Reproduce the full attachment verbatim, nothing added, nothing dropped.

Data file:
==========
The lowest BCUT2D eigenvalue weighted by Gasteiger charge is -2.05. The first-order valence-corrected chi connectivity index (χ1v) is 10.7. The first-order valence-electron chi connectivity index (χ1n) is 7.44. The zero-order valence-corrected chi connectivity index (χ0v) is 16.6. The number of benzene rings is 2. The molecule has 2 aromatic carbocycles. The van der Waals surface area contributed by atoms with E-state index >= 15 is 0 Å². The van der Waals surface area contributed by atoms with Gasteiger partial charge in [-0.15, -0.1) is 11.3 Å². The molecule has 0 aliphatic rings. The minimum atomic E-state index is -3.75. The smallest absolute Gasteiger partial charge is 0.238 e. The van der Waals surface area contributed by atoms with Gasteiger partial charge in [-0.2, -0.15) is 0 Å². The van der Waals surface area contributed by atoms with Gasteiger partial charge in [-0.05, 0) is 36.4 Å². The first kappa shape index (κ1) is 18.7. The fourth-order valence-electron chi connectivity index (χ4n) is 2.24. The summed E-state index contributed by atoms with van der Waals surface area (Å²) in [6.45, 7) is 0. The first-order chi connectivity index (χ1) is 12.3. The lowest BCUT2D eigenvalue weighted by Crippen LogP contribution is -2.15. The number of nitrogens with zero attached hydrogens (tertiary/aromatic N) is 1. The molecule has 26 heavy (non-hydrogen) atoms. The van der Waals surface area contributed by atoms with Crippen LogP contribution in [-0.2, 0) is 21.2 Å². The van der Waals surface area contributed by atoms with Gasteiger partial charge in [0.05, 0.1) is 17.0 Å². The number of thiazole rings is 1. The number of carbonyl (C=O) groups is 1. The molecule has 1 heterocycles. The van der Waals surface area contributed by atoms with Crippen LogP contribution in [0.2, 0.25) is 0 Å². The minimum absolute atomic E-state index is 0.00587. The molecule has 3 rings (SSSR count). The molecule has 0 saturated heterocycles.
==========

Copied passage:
The lowest BCUT2D eigenvalue weighted by Gasteiger charge is -2.05. The first-order valence-corrected chi connectivity index (χ1v) is 10.7. The first-order valence-electron chi connectivity index (χ1n) is 7.44. The zero-order valence-corrected chi connectivity index (χ0v) is 16.6. The number of benzene rings is 2. The molecule has 2 aromatic carbocycles. The van der Waals surface area contributed by atoms with E-state index >= 15 is 0 Å². The van der Waals surface area contributed by atoms with Gasteiger partial charge in [-0.15, -0.1) is 11.3 Å². The molecule has 0 aliphatic rings. The minimum atomic E-state index is -3.75. The smallest absolute Gasteiger partial charge is 0.238 e. The van der Waals surface area contributed by atoms with Gasteiger partial charge in [-0.2, -0.15) is 0 Å². The van der Waals surface area contributed by atoms with Gasteiger partial charge in [-0.05, 0) is 36.4 Å². The first kappa shape index (κ1) is 18.7. The fourth-order valence-electron chi connectivity index (χ4n) is 2.24. The summed E-state index contributed by atoms with van der Waals surface area (Å²) in [6.45, 7) is 0. The first-order chi connectivity index (χ1) is 12.3. The lowest BCUT2D eigenvalue weighted by Crippen LogP contribution is -2.15. The number of nitrogens with zero attached hydrogens (tertiary/aromatic N) is 1. The molecule has 26 heavy (non-hydrogen) atoms. The van der Waals surface area contributed by atoms with Crippen LogP contribution in [-0.2, 0) is 21.2 Å². The van der Waals surface area contributed by atoms with Gasteiger partial charge in [0.05, 0.1) is 17.0 Å². The number of thiazole rings is 1. The number of carbonyl (C=O) groups is 1. The molecule has 1 heterocycles. The van der Waals surface area contributed by atoms with Crippen LogP contribution in [0.2, 0.25) is 0 Å². The minimum absolute atomic E-state index is 0.00587. The molecule has 3 rings (SSSR count). The molecule has 0 saturated heterocycles.